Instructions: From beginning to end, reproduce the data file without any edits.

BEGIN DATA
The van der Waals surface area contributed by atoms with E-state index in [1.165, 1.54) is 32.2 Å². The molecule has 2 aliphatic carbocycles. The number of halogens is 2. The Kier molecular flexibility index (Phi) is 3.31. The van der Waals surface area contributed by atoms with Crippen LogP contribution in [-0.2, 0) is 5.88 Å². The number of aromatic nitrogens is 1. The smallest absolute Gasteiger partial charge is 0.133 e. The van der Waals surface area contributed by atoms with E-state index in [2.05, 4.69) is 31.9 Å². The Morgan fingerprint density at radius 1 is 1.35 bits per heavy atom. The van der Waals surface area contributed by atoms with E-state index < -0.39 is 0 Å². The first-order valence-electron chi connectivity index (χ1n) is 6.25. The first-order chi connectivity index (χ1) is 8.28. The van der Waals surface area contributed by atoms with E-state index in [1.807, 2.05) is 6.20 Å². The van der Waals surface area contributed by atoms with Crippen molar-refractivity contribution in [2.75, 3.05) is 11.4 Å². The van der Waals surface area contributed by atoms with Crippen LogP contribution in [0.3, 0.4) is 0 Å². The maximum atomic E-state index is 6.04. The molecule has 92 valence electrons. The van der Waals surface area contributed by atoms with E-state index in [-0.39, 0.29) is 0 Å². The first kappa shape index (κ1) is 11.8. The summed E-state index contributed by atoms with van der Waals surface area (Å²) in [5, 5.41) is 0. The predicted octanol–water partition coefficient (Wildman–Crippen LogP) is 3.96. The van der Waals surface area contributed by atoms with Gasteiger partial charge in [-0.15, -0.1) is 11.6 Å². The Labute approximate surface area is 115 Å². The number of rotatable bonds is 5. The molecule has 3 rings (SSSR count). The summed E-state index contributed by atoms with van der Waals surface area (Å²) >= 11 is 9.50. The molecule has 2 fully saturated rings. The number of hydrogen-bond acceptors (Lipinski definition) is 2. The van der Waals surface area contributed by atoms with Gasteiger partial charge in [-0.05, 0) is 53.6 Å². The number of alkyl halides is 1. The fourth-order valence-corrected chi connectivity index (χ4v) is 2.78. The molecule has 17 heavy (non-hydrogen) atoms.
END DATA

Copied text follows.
The van der Waals surface area contributed by atoms with E-state index in [1.165, 1.54) is 32.2 Å². The molecule has 2 aliphatic carbocycles. The number of halogens is 2. The Kier molecular flexibility index (Phi) is 3.31. The van der Waals surface area contributed by atoms with Crippen LogP contribution in [-0.2, 0) is 5.88 Å². The number of aromatic nitrogens is 1. The smallest absolute Gasteiger partial charge is 0.133 e. The van der Waals surface area contributed by atoms with E-state index in [2.05, 4.69) is 31.9 Å². The Morgan fingerprint density at radius 1 is 1.35 bits per heavy atom. The van der Waals surface area contributed by atoms with E-state index < -0.39 is 0 Å². The first-order valence-electron chi connectivity index (χ1n) is 6.25. The first-order chi connectivity index (χ1) is 8.28. The van der Waals surface area contributed by atoms with E-state index in [1.807, 2.05) is 6.20 Å². The van der Waals surface area contributed by atoms with Crippen molar-refractivity contribution in [2.75, 3.05) is 11.4 Å². The van der Waals surface area contributed by atoms with Crippen LogP contribution in [0.3, 0.4) is 0 Å². The maximum atomic E-state index is 6.04. The molecule has 92 valence electrons. The van der Waals surface area contributed by atoms with E-state index in [-0.39, 0.29) is 0 Å². The first kappa shape index (κ1) is 11.8. The summed E-state index contributed by atoms with van der Waals surface area (Å²) in [5, 5.41) is 0. The predicted octanol–water partition coefficient (Wildman–Crippen LogP) is 3.96. The van der Waals surface area contributed by atoms with Gasteiger partial charge in [-0.15, -0.1) is 11.6 Å². The Labute approximate surface area is 115 Å². The number of rotatable bonds is 5. The molecule has 3 rings (SSSR count). The summed E-state index contributed by atoms with van der Waals surface area (Å²) >= 11 is 9.50. The molecule has 2 fully saturated rings. The number of hydrogen-bond acceptors (Lipinski definition) is 2. The van der Waals surface area contributed by atoms with Gasteiger partial charge in [-0.05, 0) is 53.6 Å². The number of alkyl halides is 1. The fourth-order valence-corrected chi connectivity index (χ4v) is 2.78. The molecule has 17 heavy (non-hydrogen) atoms.